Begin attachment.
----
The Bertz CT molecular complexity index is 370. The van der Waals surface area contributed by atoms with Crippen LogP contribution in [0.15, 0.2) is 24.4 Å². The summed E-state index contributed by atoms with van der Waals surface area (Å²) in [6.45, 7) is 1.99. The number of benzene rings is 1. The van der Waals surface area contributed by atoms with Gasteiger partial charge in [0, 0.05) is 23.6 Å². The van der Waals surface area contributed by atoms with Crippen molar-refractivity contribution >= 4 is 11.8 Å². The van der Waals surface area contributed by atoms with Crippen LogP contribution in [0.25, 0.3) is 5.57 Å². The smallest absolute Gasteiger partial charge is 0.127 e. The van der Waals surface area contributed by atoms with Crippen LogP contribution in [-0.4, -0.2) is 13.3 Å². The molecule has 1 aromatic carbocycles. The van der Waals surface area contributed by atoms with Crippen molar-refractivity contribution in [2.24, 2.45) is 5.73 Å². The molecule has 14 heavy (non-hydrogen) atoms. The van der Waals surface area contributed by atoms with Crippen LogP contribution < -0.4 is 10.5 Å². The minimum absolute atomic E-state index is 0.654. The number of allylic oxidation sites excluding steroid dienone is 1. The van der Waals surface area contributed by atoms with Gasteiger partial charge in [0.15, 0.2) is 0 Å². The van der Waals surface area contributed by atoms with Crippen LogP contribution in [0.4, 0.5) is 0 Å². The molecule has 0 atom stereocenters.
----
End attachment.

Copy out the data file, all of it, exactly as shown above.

The Bertz CT molecular complexity index is 370. The van der Waals surface area contributed by atoms with Crippen LogP contribution in [0.15, 0.2) is 24.4 Å². The summed E-state index contributed by atoms with van der Waals surface area (Å²) in [6.45, 7) is 1.99. The number of benzene rings is 1. The van der Waals surface area contributed by atoms with Gasteiger partial charge in [0, 0.05) is 23.6 Å². The van der Waals surface area contributed by atoms with Crippen molar-refractivity contribution >= 4 is 11.8 Å². The van der Waals surface area contributed by atoms with Crippen LogP contribution in [0.25, 0.3) is 5.57 Å². The smallest absolute Gasteiger partial charge is 0.127 e. The van der Waals surface area contributed by atoms with Crippen LogP contribution in [-0.4, -0.2) is 13.3 Å². The molecule has 1 aromatic carbocycles. The van der Waals surface area contributed by atoms with Crippen molar-refractivity contribution in [2.24, 2.45) is 5.73 Å². The molecule has 14 heavy (non-hydrogen) atoms. The van der Waals surface area contributed by atoms with Crippen LogP contribution < -0.4 is 10.5 Å². The minimum absolute atomic E-state index is 0.654. The number of allylic oxidation sites excluding steroid dienone is 1. The van der Waals surface area contributed by atoms with Gasteiger partial charge in [0.15, 0.2) is 0 Å². The van der Waals surface area contributed by atoms with Crippen LogP contribution in [0.4, 0.5) is 0 Å². The molecule has 0 atom stereocenters.